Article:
Instead of paper towels, we use washcloths for napkins. Purchase small dishtowels and dishcloths for napkins; they can be laundered and even ironed!
When my tablecloths wear out in the middle, I cut down the usable part and make cloth napkins out of it.
By Cindy K.
We use old kitchen towels that don't seem pretty enough to hang up any more. It doesn't matter what the kids (or us) spill on it, and they wash really easily when needed.
We carry the paper napkins we get from fast food in the car so when we have a mess they are already there. I make my own cloth napkins and use them for everyday living and for facial tissue.
Save those extra napkins provided when you get takeout or delivery food! They're just the right size to pack in lunch boxes or to keep in the car's glove compartment.
About 20 years ago, a friend gave me a bag of scraps of fabric. They were too heavy for quilting, so I made table napkins. They just started wearing out a couple of years ago. Most of them are still in service.
I buy my napkins at the dollar store. You get 150 to 200 for $1.00
When my husband was younger he would get hankies with a dress suit, shirt and tie. Usually they were mostly white and a few were colored. We didn't know what to do with them, so I saved them. I don't know of anyone ever using these to wipe their nose. When my children were small we used these as table napkins and I washed them after every meal. It was part of the table setting. Now my kids always look for the cloth napkin at every dinner, whether formal or not. Now I watch for more at thrift stores and garage sales. I still use these now and when I buy a tablecloth I don't have to look for the coordinating napkins because I have them at home! I never use paper.
I have purchased dishtowels or dishcloths and used them for napkins. I also have regular cloth napkins that I bought as seconds. They are just as nice as expensive ones. Each person in my family has his or her own napkin ring, so we only change napkins when they are soiled. When buying napkins, buy good quality napkins on sale rather than cheaply made ones, as they last so much longer. They are less expensive in the long run.
Material is fairly inexpensive at thrift stores (old tablecloths, or clothes) cut down (to about 11 1/2" square) fold over the edges (1/4" on all four sides) and sew them down. You have a 10 1/2" napkin.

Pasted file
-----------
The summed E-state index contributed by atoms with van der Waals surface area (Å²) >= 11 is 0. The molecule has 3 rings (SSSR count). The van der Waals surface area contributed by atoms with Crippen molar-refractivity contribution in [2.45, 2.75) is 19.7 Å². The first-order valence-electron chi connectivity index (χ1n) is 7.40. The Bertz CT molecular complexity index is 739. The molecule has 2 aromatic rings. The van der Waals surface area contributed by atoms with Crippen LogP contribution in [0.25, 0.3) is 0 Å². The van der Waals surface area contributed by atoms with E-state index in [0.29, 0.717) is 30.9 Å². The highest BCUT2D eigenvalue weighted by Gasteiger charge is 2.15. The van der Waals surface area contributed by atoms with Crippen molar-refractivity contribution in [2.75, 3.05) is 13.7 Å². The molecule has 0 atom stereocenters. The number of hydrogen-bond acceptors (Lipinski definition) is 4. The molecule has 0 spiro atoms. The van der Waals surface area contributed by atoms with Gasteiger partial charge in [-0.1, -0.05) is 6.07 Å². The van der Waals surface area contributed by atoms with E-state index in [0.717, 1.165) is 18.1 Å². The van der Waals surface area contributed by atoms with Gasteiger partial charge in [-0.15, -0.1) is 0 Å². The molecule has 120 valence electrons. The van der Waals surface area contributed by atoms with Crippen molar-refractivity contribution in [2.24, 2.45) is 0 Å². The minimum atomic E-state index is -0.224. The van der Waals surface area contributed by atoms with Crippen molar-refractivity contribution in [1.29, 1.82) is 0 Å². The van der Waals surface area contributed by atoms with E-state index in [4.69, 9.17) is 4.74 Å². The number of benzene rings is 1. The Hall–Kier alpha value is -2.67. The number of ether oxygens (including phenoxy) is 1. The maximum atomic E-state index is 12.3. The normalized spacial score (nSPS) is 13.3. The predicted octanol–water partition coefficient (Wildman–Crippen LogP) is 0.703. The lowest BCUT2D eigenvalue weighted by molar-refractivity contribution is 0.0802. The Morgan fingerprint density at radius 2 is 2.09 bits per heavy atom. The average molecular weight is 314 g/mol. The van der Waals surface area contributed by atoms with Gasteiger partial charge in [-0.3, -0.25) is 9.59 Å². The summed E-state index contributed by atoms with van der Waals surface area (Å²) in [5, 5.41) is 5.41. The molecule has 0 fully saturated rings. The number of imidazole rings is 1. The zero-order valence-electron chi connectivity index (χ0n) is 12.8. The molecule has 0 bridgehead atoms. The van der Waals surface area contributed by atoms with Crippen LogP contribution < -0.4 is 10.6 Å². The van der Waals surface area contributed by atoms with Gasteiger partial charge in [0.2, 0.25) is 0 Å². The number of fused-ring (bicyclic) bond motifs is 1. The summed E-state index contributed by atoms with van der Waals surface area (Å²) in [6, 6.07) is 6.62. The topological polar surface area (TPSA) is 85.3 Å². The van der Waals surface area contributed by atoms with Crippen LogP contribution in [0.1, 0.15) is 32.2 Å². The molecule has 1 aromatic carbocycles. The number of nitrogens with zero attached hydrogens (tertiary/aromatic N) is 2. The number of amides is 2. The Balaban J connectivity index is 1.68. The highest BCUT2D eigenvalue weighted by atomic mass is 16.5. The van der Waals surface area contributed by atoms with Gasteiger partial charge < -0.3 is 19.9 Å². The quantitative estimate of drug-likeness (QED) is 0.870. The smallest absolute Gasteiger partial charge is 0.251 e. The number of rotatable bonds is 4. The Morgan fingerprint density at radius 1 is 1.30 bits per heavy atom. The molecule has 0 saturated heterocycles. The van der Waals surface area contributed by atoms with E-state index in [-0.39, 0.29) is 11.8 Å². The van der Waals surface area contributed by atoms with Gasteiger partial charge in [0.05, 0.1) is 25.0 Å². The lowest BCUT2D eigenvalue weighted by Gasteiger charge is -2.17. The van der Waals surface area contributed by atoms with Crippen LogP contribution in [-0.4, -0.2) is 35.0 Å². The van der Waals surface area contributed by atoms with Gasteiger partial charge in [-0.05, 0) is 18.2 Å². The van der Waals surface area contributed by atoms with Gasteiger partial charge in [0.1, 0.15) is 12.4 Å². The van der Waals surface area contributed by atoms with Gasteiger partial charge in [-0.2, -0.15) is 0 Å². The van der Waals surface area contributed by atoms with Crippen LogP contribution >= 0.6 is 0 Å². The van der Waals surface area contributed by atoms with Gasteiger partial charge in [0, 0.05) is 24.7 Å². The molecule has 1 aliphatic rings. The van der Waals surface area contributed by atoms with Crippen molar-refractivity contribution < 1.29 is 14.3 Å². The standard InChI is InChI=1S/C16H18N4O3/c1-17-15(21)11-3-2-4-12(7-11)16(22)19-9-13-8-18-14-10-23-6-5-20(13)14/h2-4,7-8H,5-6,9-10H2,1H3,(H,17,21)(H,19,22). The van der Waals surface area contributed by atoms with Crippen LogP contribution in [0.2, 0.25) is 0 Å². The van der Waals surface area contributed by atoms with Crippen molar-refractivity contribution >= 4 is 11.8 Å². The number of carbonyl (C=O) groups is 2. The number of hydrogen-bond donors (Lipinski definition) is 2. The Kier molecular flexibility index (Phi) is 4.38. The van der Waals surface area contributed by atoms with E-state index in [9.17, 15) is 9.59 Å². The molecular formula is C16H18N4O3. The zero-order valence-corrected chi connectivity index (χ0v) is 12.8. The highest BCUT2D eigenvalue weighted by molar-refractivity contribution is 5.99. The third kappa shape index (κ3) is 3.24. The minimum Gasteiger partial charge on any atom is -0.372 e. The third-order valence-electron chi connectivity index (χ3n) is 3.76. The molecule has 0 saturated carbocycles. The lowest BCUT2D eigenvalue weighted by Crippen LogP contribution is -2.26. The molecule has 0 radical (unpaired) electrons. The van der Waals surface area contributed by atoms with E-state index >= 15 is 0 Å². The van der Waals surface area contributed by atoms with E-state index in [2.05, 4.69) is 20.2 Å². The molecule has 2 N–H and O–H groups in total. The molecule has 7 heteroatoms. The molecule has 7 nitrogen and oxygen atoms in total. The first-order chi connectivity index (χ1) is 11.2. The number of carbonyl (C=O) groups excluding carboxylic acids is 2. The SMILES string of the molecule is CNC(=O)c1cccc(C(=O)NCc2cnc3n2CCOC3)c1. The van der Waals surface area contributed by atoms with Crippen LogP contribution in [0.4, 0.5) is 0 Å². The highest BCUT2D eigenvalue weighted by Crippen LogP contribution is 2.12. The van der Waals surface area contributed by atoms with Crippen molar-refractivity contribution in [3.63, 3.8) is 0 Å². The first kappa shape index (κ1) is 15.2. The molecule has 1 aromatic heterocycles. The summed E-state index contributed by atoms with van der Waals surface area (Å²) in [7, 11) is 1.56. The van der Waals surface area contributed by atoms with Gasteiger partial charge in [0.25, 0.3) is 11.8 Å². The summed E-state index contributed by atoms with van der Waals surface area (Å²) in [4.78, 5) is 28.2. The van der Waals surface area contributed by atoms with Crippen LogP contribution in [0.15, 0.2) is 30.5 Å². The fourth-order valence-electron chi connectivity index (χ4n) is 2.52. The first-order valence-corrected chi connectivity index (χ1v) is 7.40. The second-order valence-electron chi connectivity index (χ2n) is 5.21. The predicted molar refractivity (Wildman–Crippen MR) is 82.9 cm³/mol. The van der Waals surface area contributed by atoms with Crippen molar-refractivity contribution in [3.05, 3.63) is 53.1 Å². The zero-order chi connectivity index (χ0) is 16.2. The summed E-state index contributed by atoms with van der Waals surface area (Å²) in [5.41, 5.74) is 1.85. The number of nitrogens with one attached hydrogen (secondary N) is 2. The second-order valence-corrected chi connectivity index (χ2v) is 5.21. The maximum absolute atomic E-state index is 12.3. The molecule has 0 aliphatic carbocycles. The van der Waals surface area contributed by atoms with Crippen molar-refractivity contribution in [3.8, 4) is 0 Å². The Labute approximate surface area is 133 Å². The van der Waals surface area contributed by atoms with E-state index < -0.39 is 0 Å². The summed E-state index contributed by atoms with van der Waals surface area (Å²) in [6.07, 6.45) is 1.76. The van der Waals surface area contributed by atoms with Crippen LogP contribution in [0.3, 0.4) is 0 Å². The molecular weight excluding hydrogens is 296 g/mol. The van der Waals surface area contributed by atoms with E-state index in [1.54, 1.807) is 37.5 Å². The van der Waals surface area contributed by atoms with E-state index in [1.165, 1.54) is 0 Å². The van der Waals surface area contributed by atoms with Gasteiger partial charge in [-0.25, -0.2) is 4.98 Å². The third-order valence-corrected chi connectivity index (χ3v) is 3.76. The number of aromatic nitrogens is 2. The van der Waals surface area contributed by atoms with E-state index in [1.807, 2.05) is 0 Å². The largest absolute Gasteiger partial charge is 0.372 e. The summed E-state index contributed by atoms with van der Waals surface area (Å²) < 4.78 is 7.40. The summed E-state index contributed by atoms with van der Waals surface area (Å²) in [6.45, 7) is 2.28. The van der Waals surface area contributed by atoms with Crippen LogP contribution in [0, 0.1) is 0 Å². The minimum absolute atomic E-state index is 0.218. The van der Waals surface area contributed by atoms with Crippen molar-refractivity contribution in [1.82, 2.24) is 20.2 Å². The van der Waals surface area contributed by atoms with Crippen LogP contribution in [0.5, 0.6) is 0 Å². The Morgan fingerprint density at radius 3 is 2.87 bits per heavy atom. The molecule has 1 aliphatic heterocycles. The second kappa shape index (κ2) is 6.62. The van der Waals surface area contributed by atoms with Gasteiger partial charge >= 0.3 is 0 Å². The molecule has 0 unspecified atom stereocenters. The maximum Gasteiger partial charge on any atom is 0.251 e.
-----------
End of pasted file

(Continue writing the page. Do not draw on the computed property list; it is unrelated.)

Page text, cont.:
I have made a bunch. I used good weight fabric and they refuse to wear out.
Excellent ideas! will begin to implement with old worn out dishtowels. thanks.
I've never understood why folks use paper napkins. To they are just plain nasty and expensive...think of all those trees which get pulped too!
Cloth napkins are civilized. You sure don't have to spend a fortune on them; just go to your local Goodwill where you will find plenty of new ones (never used, that is).
I've found some that are beautifully hand embroidered and with crocheted edging on rich creamy Irish linen which are put away and never used. There are plenty of good ones for company and special dinners, many for everyday use and ones that are getting a bit old to use for barbecues and other messy dinners; these can be tossed out if too badly stained.
Our cloth napkins are tossed in with other laundry so they need no special care. I choose to iron mine ( I do a few each time the iron is just turned off) but it's not really necessary.
People always comment how nice it is to have cloth napkins. So, nice and frugal!
I use real napkins - I purchase them at yards sales for 3 for 25 cents! I have about 50 of them. None of them match - which is exactly like the rest of my house - it is very country! They don't take up much room in the washer, and I throw them in with similar colors! Guess I'm cheap!
Additionally, this is the way my children learned to press clothing - it never mattered if they got the creases straight when ironing them. And it wasn't a great loss if they scorched them - it was a great learning experience!
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